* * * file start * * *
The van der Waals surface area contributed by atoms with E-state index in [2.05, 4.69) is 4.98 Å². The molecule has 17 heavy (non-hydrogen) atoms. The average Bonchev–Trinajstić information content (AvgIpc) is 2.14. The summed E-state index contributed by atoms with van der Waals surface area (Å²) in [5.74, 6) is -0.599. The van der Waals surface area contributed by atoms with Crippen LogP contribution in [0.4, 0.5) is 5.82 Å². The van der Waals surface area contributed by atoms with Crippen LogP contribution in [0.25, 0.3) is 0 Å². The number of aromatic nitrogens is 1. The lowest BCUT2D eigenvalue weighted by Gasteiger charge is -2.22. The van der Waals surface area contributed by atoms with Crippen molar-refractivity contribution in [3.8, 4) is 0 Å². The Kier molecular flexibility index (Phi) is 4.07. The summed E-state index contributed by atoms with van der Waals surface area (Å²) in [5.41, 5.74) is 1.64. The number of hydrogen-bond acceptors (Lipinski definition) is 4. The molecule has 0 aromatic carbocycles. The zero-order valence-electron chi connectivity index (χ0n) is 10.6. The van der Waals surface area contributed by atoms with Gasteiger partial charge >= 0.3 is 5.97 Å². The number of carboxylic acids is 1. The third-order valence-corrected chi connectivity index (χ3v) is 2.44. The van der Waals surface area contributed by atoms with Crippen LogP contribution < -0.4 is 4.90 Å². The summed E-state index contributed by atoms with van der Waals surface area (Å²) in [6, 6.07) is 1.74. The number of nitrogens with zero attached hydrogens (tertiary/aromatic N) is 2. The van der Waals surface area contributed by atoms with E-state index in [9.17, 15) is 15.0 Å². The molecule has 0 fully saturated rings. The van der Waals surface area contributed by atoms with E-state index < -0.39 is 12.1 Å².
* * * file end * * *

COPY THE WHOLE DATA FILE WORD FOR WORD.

The van der Waals surface area contributed by atoms with E-state index in [2.05, 4.69) is 4.98 Å². The molecule has 17 heavy (non-hydrogen) atoms. The average Bonchev–Trinajstić information content (AvgIpc) is 2.14. The summed E-state index contributed by atoms with van der Waals surface area (Å²) in [5.74, 6) is -0.599. The van der Waals surface area contributed by atoms with Crippen LogP contribution in [0.4, 0.5) is 5.82 Å². The van der Waals surface area contributed by atoms with Crippen LogP contribution in [0.25, 0.3) is 0 Å². The number of aromatic nitrogens is 1. The lowest BCUT2D eigenvalue weighted by Gasteiger charge is -2.22. The van der Waals surface area contributed by atoms with Crippen molar-refractivity contribution in [3.8, 4) is 0 Å². The Kier molecular flexibility index (Phi) is 4.07. The summed E-state index contributed by atoms with van der Waals surface area (Å²) in [5.41, 5.74) is 1.64. The number of hydrogen-bond acceptors (Lipinski definition) is 4. The molecule has 0 aromatic carbocycles. The zero-order valence-electron chi connectivity index (χ0n) is 10.6. The van der Waals surface area contributed by atoms with Gasteiger partial charge >= 0.3 is 5.97 Å². The number of carboxylic acids is 1. The third-order valence-corrected chi connectivity index (χ3v) is 2.44. The van der Waals surface area contributed by atoms with Crippen LogP contribution < -0.4 is 4.90 Å². The summed E-state index contributed by atoms with van der Waals surface area (Å²) in [6, 6.07) is 1.74. The number of nitrogens with zero attached hydrogens (tertiary/aromatic N) is 2. The van der Waals surface area contributed by atoms with E-state index in [9.17, 15) is 15.0 Å². The molecule has 0 fully saturated rings. The van der Waals surface area contributed by atoms with E-state index < -0.39 is 12.1 Å².